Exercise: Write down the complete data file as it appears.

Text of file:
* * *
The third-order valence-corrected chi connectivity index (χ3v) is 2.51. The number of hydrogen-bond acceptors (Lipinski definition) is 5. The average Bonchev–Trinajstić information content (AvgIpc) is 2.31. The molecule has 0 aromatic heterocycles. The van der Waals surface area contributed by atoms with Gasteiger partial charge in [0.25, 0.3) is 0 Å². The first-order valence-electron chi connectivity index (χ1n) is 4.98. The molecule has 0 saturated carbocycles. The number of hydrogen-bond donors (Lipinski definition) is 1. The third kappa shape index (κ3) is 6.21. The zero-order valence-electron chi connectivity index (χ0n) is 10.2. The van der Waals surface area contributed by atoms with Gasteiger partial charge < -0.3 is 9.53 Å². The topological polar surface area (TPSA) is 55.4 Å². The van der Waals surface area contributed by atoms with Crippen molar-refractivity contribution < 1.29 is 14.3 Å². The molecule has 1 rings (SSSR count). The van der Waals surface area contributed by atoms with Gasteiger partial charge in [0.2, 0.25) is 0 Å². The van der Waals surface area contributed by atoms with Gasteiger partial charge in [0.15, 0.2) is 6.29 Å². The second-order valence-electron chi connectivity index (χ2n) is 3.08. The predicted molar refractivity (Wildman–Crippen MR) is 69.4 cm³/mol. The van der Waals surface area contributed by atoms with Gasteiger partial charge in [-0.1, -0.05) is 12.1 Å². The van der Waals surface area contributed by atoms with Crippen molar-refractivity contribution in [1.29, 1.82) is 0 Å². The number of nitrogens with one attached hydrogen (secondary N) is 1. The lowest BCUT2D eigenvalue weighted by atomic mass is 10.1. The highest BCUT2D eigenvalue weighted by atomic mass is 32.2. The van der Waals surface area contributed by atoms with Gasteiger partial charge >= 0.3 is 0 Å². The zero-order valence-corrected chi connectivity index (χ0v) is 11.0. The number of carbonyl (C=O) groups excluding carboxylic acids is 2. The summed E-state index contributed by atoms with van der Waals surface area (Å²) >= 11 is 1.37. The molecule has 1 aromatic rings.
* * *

The third-order valence-corrected chi connectivity index (χ3v) is 2.51. The number of hydrogen-bond acceptors (Lipinski definition) is 5. The average Bonchev–Trinajstić information content (AvgIpc) is 2.31. The molecule has 0 aromatic heterocycles. The van der Waals surface area contributed by atoms with Gasteiger partial charge in [0.25, 0.3) is 0 Å². The first-order valence-electron chi connectivity index (χ1n) is 4.98. The molecule has 0 saturated carbocycles. The number of hydrogen-bond donors (Lipinski definition) is 1. The third kappa shape index (κ3) is 6.21. The zero-order valence-electron chi connectivity index (χ0n) is 10.2. The van der Waals surface area contributed by atoms with Gasteiger partial charge < -0.3 is 9.53 Å². The topological polar surface area (TPSA) is 55.4 Å². The van der Waals surface area contributed by atoms with Crippen molar-refractivity contribution < 1.29 is 14.3 Å². The molecule has 1 rings (SSSR count). The van der Waals surface area contributed by atoms with Gasteiger partial charge in [0.2, 0.25) is 0 Å². The van der Waals surface area contributed by atoms with Gasteiger partial charge in [0.15, 0.2) is 6.29 Å². The second-order valence-electron chi connectivity index (χ2n) is 3.08. The predicted molar refractivity (Wildman–Crippen MR) is 69.4 cm³/mol. The van der Waals surface area contributed by atoms with Gasteiger partial charge in [-0.1, -0.05) is 12.1 Å². The van der Waals surface area contributed by atoms with Crippen molar-refractivity contribution in [1.29, 1.82) is 0 Å². The number of nitrogens with one attached hydrogen (secondary N) is 1. The lowest BCUT2D eigenvalue weighted by atomic mass is 10.1. The highest BCUT2D eigenvalue weighted by atomic mass is 32.2. The van der Waals surface area contributed by atoms with Gasteiger partial charge >= 0.3 is 0 Å². The zero-order valence-corrected chi connectivity index (χ0v) is 11.0. The number of carbonyl (C=O) groups excluding carboxylic acids is 2. The summed E-state index contributed by atoms with van der Waals surface area (Å²) >= 11 is 1.37. The molecule has 1 aromatic rings.